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Composition in The Dark No. 4, 2018
unique color photograph
106 x 240 cm

Composition in The Dark No. 6, 2018
unique color photograph
106 x 250 cm

Composition in The Dark No 7
, 2018
unique color photograph
106 x 290 cm

Sfumato, 2018
molton fabric, wood
200 x 200 x 200 cm

Composition In The Dark No. 23, 2018
unique color photograph
50 x 60 cm

Exhibited at SixtyEight Art Institute, 2018

Sfumato takes us into the first evolutionary development of image production - the camera obscura - where images appear in the dark, formed by a tiny spill of light through a hole in the wall. The camera obscura - a premodern discovery - manifests another dimension of reality, than today's destabilised and digital image production, creating new relationships between images - sight and reality - knowledge and validity.

Compositions In The Dark is a series of analogue colour photographs, wherein colour printing’s relationship to darkness is explored. The analogue colour print is, unlike digital inkjet printing, dependent on complete darkness. The series explores colour printings sensitivity to the exposure of light. Images form on paper, in a blink of an eye, where light meets darkness, as explored in the colour theory by Goethe. These large-scale abstract photograms or ‘action paintings’ challenge the rational as an aspect of the analogue photographic process by relying only on the sensory reception beyond sight.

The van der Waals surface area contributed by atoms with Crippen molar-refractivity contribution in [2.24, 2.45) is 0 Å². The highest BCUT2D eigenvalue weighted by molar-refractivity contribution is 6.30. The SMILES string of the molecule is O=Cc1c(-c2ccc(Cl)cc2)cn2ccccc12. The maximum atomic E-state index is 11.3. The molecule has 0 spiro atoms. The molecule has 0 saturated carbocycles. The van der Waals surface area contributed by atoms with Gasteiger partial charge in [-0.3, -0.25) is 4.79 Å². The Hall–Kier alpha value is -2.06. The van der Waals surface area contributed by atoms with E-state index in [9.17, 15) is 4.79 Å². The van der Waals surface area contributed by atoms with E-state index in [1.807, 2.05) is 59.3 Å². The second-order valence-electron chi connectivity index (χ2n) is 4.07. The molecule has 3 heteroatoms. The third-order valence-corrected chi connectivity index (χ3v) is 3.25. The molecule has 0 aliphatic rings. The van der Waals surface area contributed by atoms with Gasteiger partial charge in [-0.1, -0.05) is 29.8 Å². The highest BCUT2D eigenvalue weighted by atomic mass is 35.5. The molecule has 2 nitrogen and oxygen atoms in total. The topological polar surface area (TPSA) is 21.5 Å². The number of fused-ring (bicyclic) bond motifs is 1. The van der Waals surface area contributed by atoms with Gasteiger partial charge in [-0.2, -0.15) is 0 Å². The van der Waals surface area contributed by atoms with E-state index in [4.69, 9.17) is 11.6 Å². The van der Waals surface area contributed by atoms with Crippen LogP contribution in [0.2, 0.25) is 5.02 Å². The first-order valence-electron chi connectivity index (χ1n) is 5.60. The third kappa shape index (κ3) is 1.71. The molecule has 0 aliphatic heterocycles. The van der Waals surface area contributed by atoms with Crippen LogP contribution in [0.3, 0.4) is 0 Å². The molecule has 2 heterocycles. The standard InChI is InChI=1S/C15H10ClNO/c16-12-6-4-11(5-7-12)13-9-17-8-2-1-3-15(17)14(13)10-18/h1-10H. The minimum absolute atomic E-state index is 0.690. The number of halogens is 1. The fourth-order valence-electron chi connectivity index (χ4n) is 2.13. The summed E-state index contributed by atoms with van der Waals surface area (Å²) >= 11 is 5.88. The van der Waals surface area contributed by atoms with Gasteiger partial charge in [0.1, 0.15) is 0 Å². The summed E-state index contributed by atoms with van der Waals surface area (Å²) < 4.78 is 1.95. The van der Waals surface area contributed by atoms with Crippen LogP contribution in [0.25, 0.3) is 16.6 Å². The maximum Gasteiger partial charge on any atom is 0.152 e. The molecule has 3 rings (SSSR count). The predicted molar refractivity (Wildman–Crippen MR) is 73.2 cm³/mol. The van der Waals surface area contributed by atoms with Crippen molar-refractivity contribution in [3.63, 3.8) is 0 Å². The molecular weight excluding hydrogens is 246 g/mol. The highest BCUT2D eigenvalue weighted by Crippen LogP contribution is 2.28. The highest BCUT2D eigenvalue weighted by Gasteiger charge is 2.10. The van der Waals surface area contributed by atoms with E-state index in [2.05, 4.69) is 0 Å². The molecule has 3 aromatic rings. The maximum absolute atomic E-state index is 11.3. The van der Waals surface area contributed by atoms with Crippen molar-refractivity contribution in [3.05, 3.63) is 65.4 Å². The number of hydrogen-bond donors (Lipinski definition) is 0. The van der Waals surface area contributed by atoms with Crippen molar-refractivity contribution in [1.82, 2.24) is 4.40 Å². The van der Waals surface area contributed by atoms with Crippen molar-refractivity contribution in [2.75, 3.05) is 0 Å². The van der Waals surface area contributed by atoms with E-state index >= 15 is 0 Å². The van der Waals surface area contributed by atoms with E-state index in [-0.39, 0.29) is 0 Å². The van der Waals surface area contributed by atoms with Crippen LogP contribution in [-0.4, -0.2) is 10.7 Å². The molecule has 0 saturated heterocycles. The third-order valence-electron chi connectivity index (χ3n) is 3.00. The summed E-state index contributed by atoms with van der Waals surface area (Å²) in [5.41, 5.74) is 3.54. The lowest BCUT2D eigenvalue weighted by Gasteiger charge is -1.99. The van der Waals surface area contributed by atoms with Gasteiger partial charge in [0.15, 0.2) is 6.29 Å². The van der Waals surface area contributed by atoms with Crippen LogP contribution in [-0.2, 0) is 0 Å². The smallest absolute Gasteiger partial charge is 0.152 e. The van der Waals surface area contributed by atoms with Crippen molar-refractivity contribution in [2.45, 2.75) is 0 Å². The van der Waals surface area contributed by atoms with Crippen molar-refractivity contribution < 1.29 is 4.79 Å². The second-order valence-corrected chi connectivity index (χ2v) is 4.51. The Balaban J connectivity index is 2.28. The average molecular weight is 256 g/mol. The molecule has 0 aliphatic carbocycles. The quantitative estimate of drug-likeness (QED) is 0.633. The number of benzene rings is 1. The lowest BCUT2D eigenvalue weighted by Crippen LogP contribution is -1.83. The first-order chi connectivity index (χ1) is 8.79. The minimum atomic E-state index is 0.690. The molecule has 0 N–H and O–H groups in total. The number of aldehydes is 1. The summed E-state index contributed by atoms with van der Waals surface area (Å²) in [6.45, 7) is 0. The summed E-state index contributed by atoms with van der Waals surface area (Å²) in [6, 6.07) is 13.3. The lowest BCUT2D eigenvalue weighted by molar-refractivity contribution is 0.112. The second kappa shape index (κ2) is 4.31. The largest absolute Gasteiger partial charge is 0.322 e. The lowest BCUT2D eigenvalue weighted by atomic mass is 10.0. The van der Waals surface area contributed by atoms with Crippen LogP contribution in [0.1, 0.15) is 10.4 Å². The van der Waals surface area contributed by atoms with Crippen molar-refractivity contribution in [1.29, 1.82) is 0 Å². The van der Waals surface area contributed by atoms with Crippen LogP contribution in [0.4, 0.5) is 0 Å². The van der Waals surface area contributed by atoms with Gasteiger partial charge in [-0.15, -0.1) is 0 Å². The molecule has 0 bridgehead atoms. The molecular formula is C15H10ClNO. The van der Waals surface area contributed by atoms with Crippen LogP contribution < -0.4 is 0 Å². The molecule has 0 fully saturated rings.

These works speak of a time that no longer exists in more than one way. They speak about the medium of photography that in essence always refers to the past, and they tell about the method of analogue contact printing and the birth of photography itself. Photograms originates from the oldest photographic technique - the contact sheet, and Composition In The Dark, can be seen, with its use of fabric as the material for contacting, to draw references to the early Photogenic drawings by James Fox Talbot, images of imprints of lace on light-sensitive coated paper. Composition In The Dark can also be seen to reference the even earlier experiments by Elizabeth Fulhame where the material she printed upon was fabric and leather.

Photo: Christopher Sand Iversen, Laila Svensgaard